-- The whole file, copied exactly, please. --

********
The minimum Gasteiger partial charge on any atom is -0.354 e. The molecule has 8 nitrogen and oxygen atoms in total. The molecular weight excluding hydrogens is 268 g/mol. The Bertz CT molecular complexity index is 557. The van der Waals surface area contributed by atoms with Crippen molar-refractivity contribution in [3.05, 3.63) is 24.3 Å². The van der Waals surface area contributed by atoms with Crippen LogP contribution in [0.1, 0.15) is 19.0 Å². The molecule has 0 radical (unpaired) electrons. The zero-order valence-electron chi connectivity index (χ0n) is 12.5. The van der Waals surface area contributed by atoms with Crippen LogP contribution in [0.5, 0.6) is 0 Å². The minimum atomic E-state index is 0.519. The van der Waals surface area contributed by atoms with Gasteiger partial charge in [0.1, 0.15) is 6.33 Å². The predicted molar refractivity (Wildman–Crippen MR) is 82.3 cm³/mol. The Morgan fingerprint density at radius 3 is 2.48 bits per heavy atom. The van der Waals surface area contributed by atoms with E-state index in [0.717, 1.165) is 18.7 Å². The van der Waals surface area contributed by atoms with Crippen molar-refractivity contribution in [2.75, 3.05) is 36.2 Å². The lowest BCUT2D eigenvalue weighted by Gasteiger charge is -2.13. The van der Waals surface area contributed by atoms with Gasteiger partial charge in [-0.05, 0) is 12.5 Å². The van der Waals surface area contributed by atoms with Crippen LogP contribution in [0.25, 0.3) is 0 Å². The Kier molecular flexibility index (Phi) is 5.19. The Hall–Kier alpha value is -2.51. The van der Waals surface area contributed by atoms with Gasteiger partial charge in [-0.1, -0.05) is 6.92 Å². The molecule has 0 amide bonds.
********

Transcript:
The minimum Gasteiger partial charge on any atom is -0.354 e. The molecule has 8 nitrogen and oxygen atoms in total. The molecular weight excluding hydrogens is 268 g/mol. The Bertz CT molecular complexity index is 557. The van der Waals surface area contributed by atoms with Crippen molar-refractivity contribution in [3.05, 3.63) is 24.3 Å². The van der Waals surface area contributed by atoms with Crippen LogP contribution in [0.1, 0.15) is 19.0 Å². The molecule has 0 radical (unpaired) electrons. The zero-order valence-electron chi connectivity index (χ0n) is 12.5. The van der Waals surface area contributed by atoms with Crippen LogP contribution in [0.5, 0.6) is 0 Å². The minimum atomic E-state index is 0.519. The van der Waals surface area contributed by atoms with Gasteiger partial charge in [0.1, 0.15) is 6.33 Å². The predicted molar refractivity (Wildman–Crippen MR) is 82.3 cm³/mol. The Morgan fingerprint density at radius 3 is 2.48 bits per heavy atom. The van der Waals surface area contributed by atoms with E-state index in [0.717, 1.165) is 18.7 Å². The van der Waals surface area contributed by atoms with Crippen molar-refractivity contribution in [2.75, 3.05) is 36.2 Å². The lowest BCUT2D eigenvalue weighted by Gasteiger charge is -2.13. The van der Waals surface area contributed by atoms with Gasteiger partial charge in [-0.05, 0) is 12.5 Å². The van der Waals surface area contributed by atoms with Crippen LogP contribution in [0.25, 0.3) is 0 Å². The Kier molecular flexibility index (Phi) is 5.19. The Hall–Kier alpha value is -2.51. The van der Waals surface area contributed by atoms with Gasteiger partial charge in [-0.1, -0.05) is 6.92 Å². The molecule has 0 amide bonds.